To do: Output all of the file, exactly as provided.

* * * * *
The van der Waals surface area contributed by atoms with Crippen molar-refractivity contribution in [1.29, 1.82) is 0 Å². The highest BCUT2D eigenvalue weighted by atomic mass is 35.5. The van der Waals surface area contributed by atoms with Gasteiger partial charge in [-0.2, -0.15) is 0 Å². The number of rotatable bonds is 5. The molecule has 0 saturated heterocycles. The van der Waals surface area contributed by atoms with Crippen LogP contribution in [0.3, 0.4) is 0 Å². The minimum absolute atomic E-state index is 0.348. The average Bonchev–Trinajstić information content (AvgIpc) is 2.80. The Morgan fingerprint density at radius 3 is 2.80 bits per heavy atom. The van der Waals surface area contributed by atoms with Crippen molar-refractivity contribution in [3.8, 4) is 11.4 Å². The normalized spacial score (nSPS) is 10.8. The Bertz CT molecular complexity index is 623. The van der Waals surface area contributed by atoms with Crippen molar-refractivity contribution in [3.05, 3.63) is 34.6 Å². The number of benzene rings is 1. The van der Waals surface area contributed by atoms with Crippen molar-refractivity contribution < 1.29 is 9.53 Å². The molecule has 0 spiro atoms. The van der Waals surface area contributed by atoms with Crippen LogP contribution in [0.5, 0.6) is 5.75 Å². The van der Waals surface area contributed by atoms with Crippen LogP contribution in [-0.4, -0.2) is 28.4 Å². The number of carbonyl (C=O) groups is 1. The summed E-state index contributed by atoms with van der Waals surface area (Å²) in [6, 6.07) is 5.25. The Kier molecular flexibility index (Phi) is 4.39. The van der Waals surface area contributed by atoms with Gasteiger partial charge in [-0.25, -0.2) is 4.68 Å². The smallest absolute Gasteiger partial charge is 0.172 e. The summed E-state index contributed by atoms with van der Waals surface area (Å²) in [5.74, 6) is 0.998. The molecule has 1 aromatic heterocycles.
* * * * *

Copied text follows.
The van der Waals surface area contributed by atoms with Crippen molar-refractivity contribution in [1.29, 1.82) is 0 Å². The highest BCUT2D eigenvalue weighted by atomic mass is 35.5. The van der Waals surface area contributed by atoms with Gasteiger partial charge in [-0.2, -0.15) is 0 Å². The number of rotatable bonds is 5. The molecule has 0 saturated heterocycles. The van der Waals surface area contributed by atoms with Crippen LogP contribution in [0.3, 0.4) is 0 Å². The minimum absolute atomic E-state index is 0.348. The average Bonchev–Trinajstić information content (AvgIpc) is 2.80. The Morgan fingerprint density at radius 3 is 2.80 bits per heavy atom. The van der Waals surface area contributed by atoms with Crippen molar-refractivity contribution in [3.8, 4) is 11.4 Å². The normalized spacial score (nSPS) is 10.8. The Bertz CT molecular complexity index is 623. The van der Waals surface area contributed by atoms with Crippen molar-refractivity contribution in [3.05, 3.63) is 34.6 Å². The number of benzene rings is 1. The van der Waals surface area contributed by atoms with Crippen molar-refractivity contribution < 1.29 is 9.53 Å². The molecule has 0 spiro atoms. The van der Waals surface area contributed by atoms with Crippen LogP contribution in [0.5, 0.6) is 5.75 Å². The van der Waals surface area contributed by atoms with Crippen LogP contribution in [-0.4, -0.2) is 28.4 Å². The number of carbonyl (C=O) groups is 1. The summed E-state index contributed by atoms with van der Waals surface area (Å²) in [6, 6.07) is 5.25. The Kier molecular flexibility index (Phi) is 4.39. The van der Waals surface area contributed by atoms with Gasteiger partial charge in [-0.25, -0.2) is 4.68 Å². The smallest absolute Gasteiger partial charge is 0.172 e. The summed E-state index contributed by atoms with van der Waals surface area (Å²) in [5.74, 6) is 0.998. The molecule has 1 aromatic heterocycles.